As we all know Masked Lapwings aggressively defend their breeding territory especially when they have eggs and young.
Who hasn’t been harassed by a cranky Lapwing?
At Yellow Waters in Kakadu National Park I witnessed a Lapwing harass and drive away a Whistling Kite that had landed on a dead branch at the top of a large paperbark tree within its territory.
The Lapwing made six or seven swoops close to the Whistler before it moved on. I managed to capture three of the swoops.
|The Lapwing closing in rapidly. The Whistler raises its wings and faces the attacker. Note, a spur is visible on the right wing.|
In the second attack I captured the Lapwing very close to the Whistler – a matter of luck I must point out, as the swoops were very fast. I should have tried a few bursts of continuous shooting to try and capture the action.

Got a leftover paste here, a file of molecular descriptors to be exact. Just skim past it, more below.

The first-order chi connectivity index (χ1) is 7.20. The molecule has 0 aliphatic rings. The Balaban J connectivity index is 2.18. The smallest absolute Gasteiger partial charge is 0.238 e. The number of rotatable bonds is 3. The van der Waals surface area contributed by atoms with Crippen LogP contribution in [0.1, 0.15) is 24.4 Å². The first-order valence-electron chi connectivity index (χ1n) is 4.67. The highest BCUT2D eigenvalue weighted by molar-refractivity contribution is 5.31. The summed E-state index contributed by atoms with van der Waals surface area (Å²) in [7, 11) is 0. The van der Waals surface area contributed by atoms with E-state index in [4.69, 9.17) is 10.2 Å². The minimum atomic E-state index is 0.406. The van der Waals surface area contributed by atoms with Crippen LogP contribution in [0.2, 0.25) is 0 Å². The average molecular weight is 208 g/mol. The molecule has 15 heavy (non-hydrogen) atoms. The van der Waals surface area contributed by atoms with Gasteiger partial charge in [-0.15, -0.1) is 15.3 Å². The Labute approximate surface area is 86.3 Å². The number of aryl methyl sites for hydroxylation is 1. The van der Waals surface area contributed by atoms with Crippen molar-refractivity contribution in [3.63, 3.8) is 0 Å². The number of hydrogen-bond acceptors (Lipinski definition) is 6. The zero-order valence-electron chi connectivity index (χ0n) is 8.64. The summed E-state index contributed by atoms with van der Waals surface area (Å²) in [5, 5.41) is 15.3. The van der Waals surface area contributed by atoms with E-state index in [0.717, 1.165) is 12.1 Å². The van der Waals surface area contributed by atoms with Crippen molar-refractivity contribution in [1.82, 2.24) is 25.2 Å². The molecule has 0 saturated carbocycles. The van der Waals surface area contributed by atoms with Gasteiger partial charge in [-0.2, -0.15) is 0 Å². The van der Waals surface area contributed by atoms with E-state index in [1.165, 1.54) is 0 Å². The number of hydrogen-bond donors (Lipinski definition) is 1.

|The spur is visible on the left wing in this shot. The Whistler is on a very precarious perch – one leg is out on space.|
|The Whistler recovers from the attack.|
|The Whistler is looking ruffled.|
|The last attack I captured – one of the Whistler’s legs is out in space again.|
|The Whistler has finally had enough of the harassment and is about to depart to a quieter perch. It looks like a little preening will be required to regain composure.|